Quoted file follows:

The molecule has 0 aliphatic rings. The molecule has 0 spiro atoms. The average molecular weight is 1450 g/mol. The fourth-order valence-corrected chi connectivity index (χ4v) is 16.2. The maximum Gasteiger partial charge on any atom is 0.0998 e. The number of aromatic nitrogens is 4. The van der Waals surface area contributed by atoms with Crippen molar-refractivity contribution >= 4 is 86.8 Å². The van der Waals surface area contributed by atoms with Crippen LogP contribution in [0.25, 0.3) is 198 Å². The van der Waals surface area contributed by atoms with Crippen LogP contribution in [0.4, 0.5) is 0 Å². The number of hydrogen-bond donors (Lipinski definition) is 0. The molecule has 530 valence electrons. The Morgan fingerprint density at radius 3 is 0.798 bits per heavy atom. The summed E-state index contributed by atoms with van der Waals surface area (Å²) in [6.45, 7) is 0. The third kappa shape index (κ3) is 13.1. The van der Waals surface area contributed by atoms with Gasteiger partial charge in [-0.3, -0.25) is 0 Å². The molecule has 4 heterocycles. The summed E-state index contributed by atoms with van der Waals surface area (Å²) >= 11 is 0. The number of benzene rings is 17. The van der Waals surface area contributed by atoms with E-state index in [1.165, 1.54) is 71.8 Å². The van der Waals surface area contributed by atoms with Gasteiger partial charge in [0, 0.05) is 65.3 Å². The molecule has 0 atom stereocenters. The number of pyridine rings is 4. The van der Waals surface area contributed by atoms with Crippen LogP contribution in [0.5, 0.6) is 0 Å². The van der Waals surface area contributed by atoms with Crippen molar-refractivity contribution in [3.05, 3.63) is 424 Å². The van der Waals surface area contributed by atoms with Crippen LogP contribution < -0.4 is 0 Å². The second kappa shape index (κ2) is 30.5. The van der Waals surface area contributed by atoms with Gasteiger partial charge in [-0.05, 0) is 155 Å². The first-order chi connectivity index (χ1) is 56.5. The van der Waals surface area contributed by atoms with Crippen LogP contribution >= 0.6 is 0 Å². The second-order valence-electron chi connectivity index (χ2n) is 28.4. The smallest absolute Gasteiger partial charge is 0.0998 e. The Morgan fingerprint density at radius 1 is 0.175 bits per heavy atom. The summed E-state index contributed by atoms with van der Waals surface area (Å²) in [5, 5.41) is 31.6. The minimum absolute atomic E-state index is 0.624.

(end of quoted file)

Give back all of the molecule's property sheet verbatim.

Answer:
The molecule has 0 aliphatic rings. The molecule has 0 spiro atoms. The average molecular weight is 1450 g/mol. The fourth-order valence-corrected chi connectivity index (χ4v) is 16.2. The maximum Gasteiger partial charge on any atom is 0.0998 e. The number of aromatic nitrogens is 4. The van der Waals surface area contributed by atoms with Crippen molar-refractivity contribution >= 4 is 86.8 Å². The van der Waals surface area contributed by atoms with Crippen LogP contribution in [0.25, 0.3) is 198 Å². The van der Waals surface area contributed by atoms with Crippen LogP contribution in [0.4, 0.5) is 0 Å². The number of hydrogen-bond donors (Lipinski definition) is 0. The molecule has 530 valence electrons. The Morgan fingerprint density at radius 3 is 0.798 bits per heavy atom. The summed E-state index contributed by atoms with van der Waals surface area (Å²) in [6.45, 7) is 0. The third kappa shape index (κ3) is 13.1. The van der Waals surface area contributed by atoms with Gasteiger partial charge in [-0.3, -0.25) is 0 Å². The molecule has 4 heterocycles. The summed E-state index contributed by atoms with van der Waals surface area (Å²) >= 11 is 0. The number of benzene rings is 17. The van der Waals surface area contributed by atoms with E-state index in [1.165, 1.54) is 71.8 Å². The van der Waals surface area contributed by atoms with Gasteiger partial charge in [0, 0.05) is 65.3 Å². The molecule has 0 atom stereocenters. The number of pyridine rings is 4. The van der Waals surface area contributed by atoms with Crippen LogP contribution in [0.5, 0.6) is 0 Å². The van der Waals surface area contributed by atoms with Crippen molar-refractivity contribution in [3.05, 3.63) is 424 Å². The van der Waals surface area contributed by atoms with Crippen LogP contribution < -0.4 is 0 Å². The second kappa shape index (κ2) is 30.5. The van der Waals surface area contributed by atoms with Gasteiger partial charge in [-0.05, 0) is 155 Å². The first-order chi connectivity index (χ1) is 56.5. The van der Waals surface area contributed by atoms with Crippen LogP contribution >= 0.6 is 0 Å². The second-order valence-electron chi connectivity index (χ2n) is 28.4. The smallest absolute Gasteiger partial charge is 0.0998 e. The Morgan fingerprint density at radius 1 is 0.175 bits per heavy atom. The summed E-state index contributed by atoms with van der Waals surface area (Å²) in [5, 5.41) is 31.6. The minimum absolute atomic E-state index is 0.624.